.- During a press conference at the 5th General Conference of the Latin American Bishops’ Council, the president of the Conference of Jesuit Provincials of Latin America, Father Ernesto Cavassa, SJ, expressed his hope that the theology of Father Jon Sobrino would in time be vindicated, and that therefore the notification of the Congregation for the Doctrine of the Faith would be left historically outdated.
Earlier this year on March 14, the Congregation for the Doctrine of the Faith published a notification on some of the writings of Jesuit priest Father Jon Sobrino, stating that parts of his theology are “not in conformity with the doctrine of the Church.” The warning mainly addressed two works by Sobrino in which the divinity of Jesus is questioned, as well as Jesus’ knowledge of himself and the salvific value of his death. While the Congregation praised Sobrino for his concern for the poor, it said this option (the preferential option for the poor) should “exclude no one,” and that “the Church cannot express this option by means of reductive sociological and ideological categories which would make this preference a partisan choice and a source of conflict”.
In response to a question by an activist of the organization “Amerindia” about the censuring of the writings of Sobrino, Father Cavassa said, “The notification on Jon Sobrino is not a condemnation but a notification. They are very different. A notification is the Church hierarchy’s lowest category for publishing a statement on issues it disagrees with.”
A notification may signal “disagreement with some points of his theology, but it cannot say absolutely that the Church does not recognize Jon’s testimony. The notification explicitly says this,” Father Cavassa claimed.
“The notification says absolutely nothing about any sanctions that prevent him from teaching,” he continued. “It refers to some theological points in two of his works, which are debatable issues, disputed questions, most of which are not his own. These formulations in his works have been previously taught by other theologians for the purpose of determining whether they are or aren’t within the bounds of the faith of the Church. In most cases the response has been positive,” Father Cavassa stated.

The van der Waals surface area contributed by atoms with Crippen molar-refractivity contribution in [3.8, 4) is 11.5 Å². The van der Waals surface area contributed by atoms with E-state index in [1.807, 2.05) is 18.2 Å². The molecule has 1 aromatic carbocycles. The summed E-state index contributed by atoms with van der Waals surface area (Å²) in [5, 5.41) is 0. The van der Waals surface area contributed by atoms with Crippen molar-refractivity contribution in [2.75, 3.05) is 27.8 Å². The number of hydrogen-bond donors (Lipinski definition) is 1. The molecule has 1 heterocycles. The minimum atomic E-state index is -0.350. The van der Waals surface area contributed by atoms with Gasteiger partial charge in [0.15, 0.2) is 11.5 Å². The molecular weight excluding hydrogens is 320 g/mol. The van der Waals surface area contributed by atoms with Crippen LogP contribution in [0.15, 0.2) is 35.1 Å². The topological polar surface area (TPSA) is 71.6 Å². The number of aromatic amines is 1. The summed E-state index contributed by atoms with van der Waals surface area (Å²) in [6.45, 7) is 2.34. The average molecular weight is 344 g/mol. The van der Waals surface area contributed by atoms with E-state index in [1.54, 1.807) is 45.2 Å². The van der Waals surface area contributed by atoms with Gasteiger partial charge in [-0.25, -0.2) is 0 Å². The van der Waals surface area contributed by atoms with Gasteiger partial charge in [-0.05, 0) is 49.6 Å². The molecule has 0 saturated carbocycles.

Father Cavassa continued his comments on Sobrino saying, “This is not the first time that the hierarchy has notified a theologian of the Church about supposed errors or discrepancies. The theologians of the 1950s were themselves considered outside the Church’s orthodoxy. Ten or thirteen years later they were the theologians of the Council.”
He went on to compare Father Sobrino to the controversial Jesuit theologian Pierre Theilard de Chardin, who was also disciplined but who he said made “significant contributions” to the faith of Church. “The relationship between charism and institution is not new in the Church and will always be with us,” he said.
Asked by Catholic News Agency if he was saying that the Congregation was in error rather than Father Sobrino, Father Cavassa replied, “I don’t know if what I said can be interpreted that way. I don’t think that is the most accurate interpretation.”
After the press conference, Father Cavassa told Catholic News Agency, “There have been cases in which the Congregation was mistaken. I can’t say what will happen in the future. Can you?”